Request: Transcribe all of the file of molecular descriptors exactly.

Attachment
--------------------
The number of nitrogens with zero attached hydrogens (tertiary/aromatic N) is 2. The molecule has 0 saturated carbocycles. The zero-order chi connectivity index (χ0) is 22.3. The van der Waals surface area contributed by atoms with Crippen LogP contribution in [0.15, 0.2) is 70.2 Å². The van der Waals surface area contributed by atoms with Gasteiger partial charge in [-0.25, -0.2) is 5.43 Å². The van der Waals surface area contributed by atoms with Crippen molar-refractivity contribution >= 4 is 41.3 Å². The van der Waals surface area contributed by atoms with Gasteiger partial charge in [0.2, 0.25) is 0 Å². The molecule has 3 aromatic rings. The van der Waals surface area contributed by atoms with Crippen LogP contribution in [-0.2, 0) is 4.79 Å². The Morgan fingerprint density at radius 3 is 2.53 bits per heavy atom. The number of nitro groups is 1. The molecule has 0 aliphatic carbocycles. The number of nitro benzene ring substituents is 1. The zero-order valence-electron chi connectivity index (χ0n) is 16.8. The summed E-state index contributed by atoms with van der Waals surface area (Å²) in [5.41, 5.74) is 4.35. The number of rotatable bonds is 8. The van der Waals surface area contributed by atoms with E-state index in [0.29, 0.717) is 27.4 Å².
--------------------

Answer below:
The number of nitrogens with zero attached hydrogens (tertiary/aromatic N) is 2. The molecule has 0 saturated carbocycles. The zero-order chi connectivity index (χ0) is 22.3. The van der Waals surface area contributed by atoms with Crippen LogP contribution in [0.15, 0.2) is 70.2 Å². The van der Waals surface area contributed by atoms with Gasteiger partial charge in [-0.25, -0.2) is 5.43 Å². The van der Waals surface area contributed by atoms with Crippen molar-refractivity contribution >= 4 is 41.3 Å². The van der Waals surface area contributed by atoms with Gasteiger partial charge in [0.2, 0.25) is 0 Å². The molecule has 3 aromatic rings. The van der Waals surface area contributed by atoms with Crippen LogP contribution in [-0.2, 0) is 4.79 Å². The Morgan fingerprint density at radius 3 is 2.53 bits per heavy atom. The number of nitro groups is 1. The molecule has 0 aliphatic carbocycles. The number of nitro benzene ring substituents is 1. The zero-order valence-electron chi connectivity index (χ0n) is 16.8. The summed E-state index contributed by atoms with van der Waals surface area (Å²) in [5.41, 5.74) is 4.35. The number of rotatable bonds is 8. The van der Waals surface area contributed by atoms with E-state index in [0.29, 0.717) is 27.4 Å².